Barrow Street presents the story of a young boy who attempts to cure his mother's depression by finding the best things in life. More…
'In Every Brilliant Thing,' a young boy attempts to ease his mother's depression by creating a list of all the best things in the world. Everything worth living for. Through adulthood, as the list grows, he learns the deep significance it has on his own life. Every Brilliant Thing is a new play about depression and the lengths we go to for those we love.
See it if you like being reminded of what makes life worth living. EBT is touching, but not terribly profound or original. The acting was solid.
Don't see it if you want traditional theater. EBT is more like a lecture w/audience participation. It was captivating, but not ambitious. Not really a play.
See it if you want to see a really unique, wonderful one man show. It's funny and heartbreaking. Very memorable.
Don't see it if don't want to see a play about depression, even a funny one.
See it if you're interested in seeing a play with immense heart that tackles weighty topics like depression and suicide with a dash of humor.
Don't see it if you shy away from audience participation or don't enjoy one man shows.
See it if personal memoir pieces move you. This is one of the best. It touches every emotion leaving you brilliantly short circuited by the end.
Don't see it if if you hate solo, audience interactive, shows dealing with depression. Then again, that's pretty much life. It's very funny and up-lifting.
See it if You are, or want to be, a compassionate person. Don't be put off by "audience participation"- your minor moment helps make this show.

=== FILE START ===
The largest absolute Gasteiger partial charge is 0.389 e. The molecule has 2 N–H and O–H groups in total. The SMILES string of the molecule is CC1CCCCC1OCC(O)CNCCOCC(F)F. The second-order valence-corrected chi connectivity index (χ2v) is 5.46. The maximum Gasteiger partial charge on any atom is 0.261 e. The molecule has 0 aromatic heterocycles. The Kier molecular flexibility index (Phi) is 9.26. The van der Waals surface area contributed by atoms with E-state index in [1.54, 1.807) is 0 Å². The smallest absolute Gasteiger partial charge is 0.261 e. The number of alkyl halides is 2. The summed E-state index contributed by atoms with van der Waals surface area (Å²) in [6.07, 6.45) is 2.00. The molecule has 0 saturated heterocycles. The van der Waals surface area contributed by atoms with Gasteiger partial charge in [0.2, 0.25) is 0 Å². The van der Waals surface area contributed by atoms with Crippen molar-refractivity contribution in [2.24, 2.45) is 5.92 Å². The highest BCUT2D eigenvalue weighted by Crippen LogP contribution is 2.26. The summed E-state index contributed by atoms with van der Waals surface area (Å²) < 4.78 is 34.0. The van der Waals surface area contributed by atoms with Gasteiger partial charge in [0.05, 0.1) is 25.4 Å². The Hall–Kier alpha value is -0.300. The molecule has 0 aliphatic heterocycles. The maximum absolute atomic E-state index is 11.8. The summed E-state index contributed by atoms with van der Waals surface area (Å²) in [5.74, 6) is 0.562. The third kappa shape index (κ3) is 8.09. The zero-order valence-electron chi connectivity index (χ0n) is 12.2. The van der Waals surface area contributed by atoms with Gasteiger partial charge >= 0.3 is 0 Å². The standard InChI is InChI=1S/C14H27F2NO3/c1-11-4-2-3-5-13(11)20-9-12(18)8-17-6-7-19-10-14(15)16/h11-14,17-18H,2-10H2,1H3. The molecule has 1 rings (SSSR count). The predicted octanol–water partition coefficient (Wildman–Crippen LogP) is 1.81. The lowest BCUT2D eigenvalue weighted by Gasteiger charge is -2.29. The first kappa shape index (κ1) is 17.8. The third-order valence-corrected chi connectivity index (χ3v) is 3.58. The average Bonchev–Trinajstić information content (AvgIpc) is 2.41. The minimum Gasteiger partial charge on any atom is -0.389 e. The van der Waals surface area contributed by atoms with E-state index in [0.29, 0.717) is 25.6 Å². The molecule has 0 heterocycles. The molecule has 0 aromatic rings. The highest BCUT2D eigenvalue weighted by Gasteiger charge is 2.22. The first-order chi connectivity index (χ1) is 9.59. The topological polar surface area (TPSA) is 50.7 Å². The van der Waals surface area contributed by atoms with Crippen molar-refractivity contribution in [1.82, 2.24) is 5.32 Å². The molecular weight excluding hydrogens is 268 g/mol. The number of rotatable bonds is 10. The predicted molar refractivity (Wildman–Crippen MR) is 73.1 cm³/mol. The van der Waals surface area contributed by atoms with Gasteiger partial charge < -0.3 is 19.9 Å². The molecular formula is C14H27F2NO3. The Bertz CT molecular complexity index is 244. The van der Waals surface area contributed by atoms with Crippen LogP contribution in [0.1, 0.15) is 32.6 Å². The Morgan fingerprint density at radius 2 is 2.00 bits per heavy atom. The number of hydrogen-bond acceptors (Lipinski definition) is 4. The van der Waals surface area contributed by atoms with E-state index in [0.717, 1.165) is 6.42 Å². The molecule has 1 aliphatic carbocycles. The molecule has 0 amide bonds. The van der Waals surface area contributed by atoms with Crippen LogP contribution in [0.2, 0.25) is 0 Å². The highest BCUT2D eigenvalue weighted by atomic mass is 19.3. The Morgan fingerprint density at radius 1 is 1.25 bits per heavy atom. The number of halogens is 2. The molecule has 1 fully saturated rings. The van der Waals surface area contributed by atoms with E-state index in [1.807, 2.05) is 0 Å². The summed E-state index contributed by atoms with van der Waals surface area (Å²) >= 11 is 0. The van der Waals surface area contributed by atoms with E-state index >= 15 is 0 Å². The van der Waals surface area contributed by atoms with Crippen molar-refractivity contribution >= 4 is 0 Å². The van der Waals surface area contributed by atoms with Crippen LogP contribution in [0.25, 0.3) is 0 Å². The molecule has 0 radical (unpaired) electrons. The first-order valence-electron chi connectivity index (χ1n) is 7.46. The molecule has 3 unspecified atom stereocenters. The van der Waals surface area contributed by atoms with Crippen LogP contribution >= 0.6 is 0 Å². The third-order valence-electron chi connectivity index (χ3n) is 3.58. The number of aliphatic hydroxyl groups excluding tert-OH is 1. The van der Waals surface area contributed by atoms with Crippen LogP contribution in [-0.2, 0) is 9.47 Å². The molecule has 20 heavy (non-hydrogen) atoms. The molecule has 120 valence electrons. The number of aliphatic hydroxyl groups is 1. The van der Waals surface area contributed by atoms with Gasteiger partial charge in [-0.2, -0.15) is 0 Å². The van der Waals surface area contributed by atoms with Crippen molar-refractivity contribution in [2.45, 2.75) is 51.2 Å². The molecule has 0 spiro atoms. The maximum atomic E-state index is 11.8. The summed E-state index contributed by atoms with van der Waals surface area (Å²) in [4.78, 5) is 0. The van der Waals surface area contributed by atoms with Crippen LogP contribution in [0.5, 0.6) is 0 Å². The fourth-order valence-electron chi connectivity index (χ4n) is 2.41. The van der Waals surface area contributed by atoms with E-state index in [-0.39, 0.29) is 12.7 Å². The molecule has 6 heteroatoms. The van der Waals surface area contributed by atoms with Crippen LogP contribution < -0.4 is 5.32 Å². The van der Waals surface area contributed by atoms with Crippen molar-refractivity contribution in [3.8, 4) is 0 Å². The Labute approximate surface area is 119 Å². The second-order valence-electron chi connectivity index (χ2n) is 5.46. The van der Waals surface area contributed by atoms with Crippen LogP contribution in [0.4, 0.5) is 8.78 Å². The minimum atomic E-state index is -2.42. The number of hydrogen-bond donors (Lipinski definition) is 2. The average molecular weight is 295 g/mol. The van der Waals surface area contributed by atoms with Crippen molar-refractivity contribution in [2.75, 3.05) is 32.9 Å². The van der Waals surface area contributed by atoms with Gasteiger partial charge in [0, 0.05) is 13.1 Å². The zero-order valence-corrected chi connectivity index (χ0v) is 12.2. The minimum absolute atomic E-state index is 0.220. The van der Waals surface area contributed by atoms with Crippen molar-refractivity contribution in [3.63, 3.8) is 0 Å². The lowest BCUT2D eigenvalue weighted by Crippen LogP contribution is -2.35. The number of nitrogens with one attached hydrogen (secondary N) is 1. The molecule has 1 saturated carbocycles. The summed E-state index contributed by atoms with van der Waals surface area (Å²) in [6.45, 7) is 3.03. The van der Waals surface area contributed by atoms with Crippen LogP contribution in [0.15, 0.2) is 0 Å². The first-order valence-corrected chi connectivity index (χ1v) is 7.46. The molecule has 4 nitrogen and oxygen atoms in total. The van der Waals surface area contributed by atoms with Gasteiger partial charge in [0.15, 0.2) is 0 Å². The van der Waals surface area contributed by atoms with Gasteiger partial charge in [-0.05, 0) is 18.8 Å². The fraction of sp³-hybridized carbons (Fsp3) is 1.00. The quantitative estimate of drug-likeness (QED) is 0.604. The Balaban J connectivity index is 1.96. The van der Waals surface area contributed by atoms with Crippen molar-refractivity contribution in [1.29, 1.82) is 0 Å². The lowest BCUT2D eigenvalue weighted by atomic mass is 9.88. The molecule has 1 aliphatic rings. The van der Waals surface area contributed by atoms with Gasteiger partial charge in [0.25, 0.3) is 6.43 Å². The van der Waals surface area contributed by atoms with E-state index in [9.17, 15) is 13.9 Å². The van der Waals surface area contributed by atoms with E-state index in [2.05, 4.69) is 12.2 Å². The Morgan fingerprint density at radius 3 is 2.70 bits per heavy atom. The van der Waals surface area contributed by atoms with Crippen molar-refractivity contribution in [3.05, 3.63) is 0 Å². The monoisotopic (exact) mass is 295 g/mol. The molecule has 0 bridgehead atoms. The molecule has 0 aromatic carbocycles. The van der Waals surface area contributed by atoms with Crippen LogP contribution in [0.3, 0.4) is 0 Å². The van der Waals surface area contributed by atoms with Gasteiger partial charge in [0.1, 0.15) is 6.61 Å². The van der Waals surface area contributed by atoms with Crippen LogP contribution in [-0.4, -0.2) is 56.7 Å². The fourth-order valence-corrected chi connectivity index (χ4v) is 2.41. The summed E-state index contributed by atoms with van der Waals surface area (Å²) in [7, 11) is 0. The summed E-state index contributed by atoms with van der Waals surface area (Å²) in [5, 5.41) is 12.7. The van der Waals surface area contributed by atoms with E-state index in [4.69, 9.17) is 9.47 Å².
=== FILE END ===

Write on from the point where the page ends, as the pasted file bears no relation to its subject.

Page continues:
Don't see it if You confuse sensitivity with sentimentality and think audience participation must automatically be cringe-inducing or embarrassing.
See it if you want to see a "brilliant" one man show about depression, with beautiful audience participation. Extremely moving.
Don't see it if being asked to participate (in a small way, don't worry!) scares you, or if you're in the mood for a classic play. This is outside the box.
See it if you want to be moved and impressed with the quickness and inventiveness of the telling.
Don't see it if you think gratitude is too touchy feeley.
See it if You want to see a moving show on depression, suicide, sadness in a clever one man monologue set up.
Don't see it if You need a specific fun plot, don't want to leave feeling a little sad or may drown after a little too much true-life misery retold
See it if you want an original, heart-felt approach to a one-person show. The incorporation of the audience was masterful, and the story was poignant.
Don't see it if you are particularly triggered by discussions of suicide.
See it if you enjoy small, immersive theatre led by a solo act telling the story of depression, gratitude, and heart.
Don't see it if you hate audience participation. Odds are, you'll be asked to do some small part in the show like I was.
See it if You want to see a profound play about someone battling depression with humor.
Don't see it if You want something fluffy and happy.
See it if You think the power of theater comes from it being live and the interaction between the stage and audience.
Don't see it if You are scared by participation, do not like one-person shows.